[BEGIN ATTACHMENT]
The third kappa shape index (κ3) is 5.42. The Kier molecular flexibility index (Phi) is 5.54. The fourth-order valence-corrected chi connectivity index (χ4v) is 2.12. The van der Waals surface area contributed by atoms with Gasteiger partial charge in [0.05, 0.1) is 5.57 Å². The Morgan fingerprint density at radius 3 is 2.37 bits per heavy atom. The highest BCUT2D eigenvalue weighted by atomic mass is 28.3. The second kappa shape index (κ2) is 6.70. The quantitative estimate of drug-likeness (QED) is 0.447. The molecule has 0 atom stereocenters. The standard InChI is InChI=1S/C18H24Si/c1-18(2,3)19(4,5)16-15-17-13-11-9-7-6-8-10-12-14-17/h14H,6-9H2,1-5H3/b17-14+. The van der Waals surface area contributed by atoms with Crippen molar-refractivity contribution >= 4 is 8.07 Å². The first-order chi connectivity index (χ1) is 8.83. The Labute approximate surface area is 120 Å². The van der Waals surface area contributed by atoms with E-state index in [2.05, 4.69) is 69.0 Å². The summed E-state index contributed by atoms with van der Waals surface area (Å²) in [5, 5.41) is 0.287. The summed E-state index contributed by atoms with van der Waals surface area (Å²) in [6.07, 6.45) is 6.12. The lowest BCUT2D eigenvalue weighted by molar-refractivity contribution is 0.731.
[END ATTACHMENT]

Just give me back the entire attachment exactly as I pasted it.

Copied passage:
The third kappa shape index (κ3) is 5.42. The Kier molecular flexibility index (Phi) is 5.54. The fourth-order valence-corrected chi connectivity index (χ4v) is 2.12. The van der Waals surface area contributed by atoms with Gasteiger partial charge in [0.05, 0.1) is 5.57 Å². The Morgan fingerprint density at radius 3 is 2.37 bits per heavy atom. The highest BCUT2D eigenvalue weighted by atomic mass is 28.3. The second kappa shape index (κ2) is 6.70. The quantitative estimate of drug-likeness (QED) is 0.447. The molecule has 0 atom stereocenters. The standard InChI is InChI=1S/C18H24Si/c1-18(2,3)19(4,5)16-15-17-13-11-9-7-6-8-10-12-14-17/h14H,6-9H2,1-5H3/b17-14+. The van der Waals surface area contributed by atoms with Crippen molar-refractivity contribution >= 4 is 8.07 Å². The first-order chi connectivity index (χ1) is 8.83. The Labute approximate surface area is 120 Å². The van der Waals surface area contributed by atoms with E-state index in [2.05, 4.69) is 69.0 Å². The summed E-state index contributed by atoms with van der Waals surface area (Å²) in [5, 5.41) is 0.287. The summed E-state index contributed by atoms with van der Waals surface area (Å²) in [6.07, 6.45) is 6.12. The lowest BCUT2D eigenvalue weighted by molar-refractivity contribution is 0.731.